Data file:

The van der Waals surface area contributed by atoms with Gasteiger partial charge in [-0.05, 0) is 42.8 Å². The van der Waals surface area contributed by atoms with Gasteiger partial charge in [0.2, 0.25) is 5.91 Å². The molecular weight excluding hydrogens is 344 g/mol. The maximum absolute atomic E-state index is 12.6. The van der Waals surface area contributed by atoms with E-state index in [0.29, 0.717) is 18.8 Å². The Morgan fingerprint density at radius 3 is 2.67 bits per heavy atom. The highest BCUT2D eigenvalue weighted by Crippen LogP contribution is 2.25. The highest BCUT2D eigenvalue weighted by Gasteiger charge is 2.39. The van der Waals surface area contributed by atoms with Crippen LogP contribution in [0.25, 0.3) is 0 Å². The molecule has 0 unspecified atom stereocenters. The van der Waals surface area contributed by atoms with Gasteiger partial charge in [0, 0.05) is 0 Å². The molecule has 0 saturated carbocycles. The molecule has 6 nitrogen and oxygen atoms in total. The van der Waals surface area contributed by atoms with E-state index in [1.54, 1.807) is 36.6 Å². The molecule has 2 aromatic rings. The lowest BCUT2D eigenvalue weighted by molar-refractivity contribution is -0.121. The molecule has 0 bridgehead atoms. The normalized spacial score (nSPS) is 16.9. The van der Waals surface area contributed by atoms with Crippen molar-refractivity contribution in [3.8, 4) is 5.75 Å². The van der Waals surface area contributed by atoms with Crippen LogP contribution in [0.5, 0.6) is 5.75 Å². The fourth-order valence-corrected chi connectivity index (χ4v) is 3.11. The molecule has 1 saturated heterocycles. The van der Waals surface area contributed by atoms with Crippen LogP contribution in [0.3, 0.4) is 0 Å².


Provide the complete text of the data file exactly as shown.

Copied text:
The van der Waals surface area contributed by atoms with Gasteiger partial charge in [-0.05, 0) is 42.8 Å². The van der Waals surface area contributed by atoms with Gasteiger partial charge in [0.2, 0.25) is 5.91 Å². The molecular weight excluding hydrogens is 344 g/mol. The maximum absolute atomic E-state index is 12.6. The van der Waals surface area contributed by atoms with E-state index in [0.29, 0.717) is 18.8 Å². The Morgan fingerprint density at radius 3 is 2.67 bits per heavy atom. The highest BCUT2D eigenvalue weighted by Crippen LogP contribution is 2.25. The highest BCUT2D eigenvalue weighted by Gasteiger charge is 2.39. The van der Waals surface area contributed by atoms with Crippen LogP contribution in [0.25, 0.3) is 0 Å². The molecule has 0 unspecified atom stereocenters. The van der Waals surface area contributed by atoms with Gasteiger partial charge in [0, 0.05) is 0 Å². The molecule has 0 saturated carbocycles. The molecule has 6 nitrogen and oxygen atoms in total. The van der Waals surface area contributed by atoms with E-state index in [1.54, 1.807) is 36.6 Å². The molecule has 2 aromatic rings. The lowest BCUT2D eigenvalue weighted by molar-refractivity contribution is -0.121. The molecule has 0 bridgehead atoms. The normalized spacial score (nSPS) is 16.9. The van der Waals surface area contributed by atoms with Crippen molar-refractivity contribution in [3.8, 4) is 5.75 Å². The van der Waals surface area contributed by atoms with Crippen LogP contribution in [0.5, 0.6) is 5.75 Å². The fourth-order valence-corrected chi connectivity index (χ4v) is 3.11. The molecule has 1 saturated heterocycles. The van der Waals surface area contributed by atoms with Crippen LogP contribution in [0.3, 0.4) is 0 Å².